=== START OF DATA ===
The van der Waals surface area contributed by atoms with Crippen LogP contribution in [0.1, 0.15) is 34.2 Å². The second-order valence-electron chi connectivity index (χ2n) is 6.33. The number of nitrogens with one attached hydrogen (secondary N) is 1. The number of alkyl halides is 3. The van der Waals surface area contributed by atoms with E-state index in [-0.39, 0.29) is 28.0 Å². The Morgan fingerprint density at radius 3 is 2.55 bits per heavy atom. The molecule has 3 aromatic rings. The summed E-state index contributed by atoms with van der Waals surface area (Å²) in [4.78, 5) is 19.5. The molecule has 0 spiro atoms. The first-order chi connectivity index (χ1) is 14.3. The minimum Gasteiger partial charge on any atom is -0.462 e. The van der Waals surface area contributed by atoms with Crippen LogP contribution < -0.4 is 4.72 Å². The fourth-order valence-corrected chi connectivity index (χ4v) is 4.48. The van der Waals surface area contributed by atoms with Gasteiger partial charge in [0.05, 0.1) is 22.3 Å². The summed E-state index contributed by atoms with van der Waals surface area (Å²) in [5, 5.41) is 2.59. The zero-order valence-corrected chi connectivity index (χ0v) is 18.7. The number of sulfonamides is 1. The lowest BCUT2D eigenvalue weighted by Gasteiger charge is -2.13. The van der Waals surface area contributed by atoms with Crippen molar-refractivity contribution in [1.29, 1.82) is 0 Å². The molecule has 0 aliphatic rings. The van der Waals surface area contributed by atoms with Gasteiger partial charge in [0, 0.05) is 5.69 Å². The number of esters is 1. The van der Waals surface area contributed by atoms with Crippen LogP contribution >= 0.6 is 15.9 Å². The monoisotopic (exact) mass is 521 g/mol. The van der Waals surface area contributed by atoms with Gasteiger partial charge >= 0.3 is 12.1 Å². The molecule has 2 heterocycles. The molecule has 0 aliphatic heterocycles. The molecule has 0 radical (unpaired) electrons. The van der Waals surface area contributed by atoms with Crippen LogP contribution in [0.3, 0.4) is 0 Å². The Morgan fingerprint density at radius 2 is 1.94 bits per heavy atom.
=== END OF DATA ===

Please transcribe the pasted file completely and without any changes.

The van der Waals surface area contributed by atoms with Crippen LogP contribution in [0.1, 0.15) is 34.2 Å². The second-order valence-electron chi connectivity index (χ2n) is 6.33. The number of nitrogens with one attached hydrogen (secondary N) is 1. The number of alkyl halides is 3. The van der Waals surface area contributed by atoms with E-state index in [-0.39, 0.29) is 28.0 Å². The Morgan fingerprint density at radius 3 is 2.55 bits per heavy atom. The molecule has 3 aromatic rings. The summed E-state index contributed by atoms with van der Waals surface area (Å²) in [4.78, 5) is 19.5. The molecule has 0 spiro atoms. The first-order chi connectivity index (χ1) is 14.3. The minimum Gasteiger partial charge on any atom is -0.462 e. The van der Waals surface area contributed by atoms with Crippen LogP contribution < -0.4 is 4.72 Å². The fourth-order valence-corrected chi connectivity index (χ4v) is 4.48. The van der Waals surface area contributed by atoms with Gasteiger partial charge in [0.05, 0.1) is 22.3 Å². The summed E-state index contributed by atoms with van der Waals surface area (Å²) in [5, 5.41) is 2.59. The zero-order valence-corrected chi connectivity index (χ0v) is 18.7. The number of sulfonamides is 1. The lowest BCUT2D eigenvalue weighted by Gasteiger charge is -2.13. The van der Waals surface area contributed by atoms with Crippen molar-refractivity contribution in [1.29, 1.82) is 0 Å². The molecule has 0 aliphatic rings. The van der Waals surface area contributed by atoms with Gasteiger partial charge in [0, 0.05) is 5.69 Å². The number of esters is 1. The van der Waals surface area contributed by atoms with Crippen LogP contribution >= 0.6 is 15.9 Å². The monoisotopic (exact) mass is 521 g/mol. The van der Waals surface area contributed by atoms with Gasteiger partial charge >= 0.3 is 12.1 Å². The molecule has 2 heterocycles. The molecule has 0 aliphatic heterocycles. The molecule has 0 radical (unpaired) electrons. The van der Waals surface area contributed by atoms with Crippen LogP contribution in [0.3, 0.4) is 0 Å². The Morgan fingerprint density at radius 2 is 1.94 bits per heavy atom.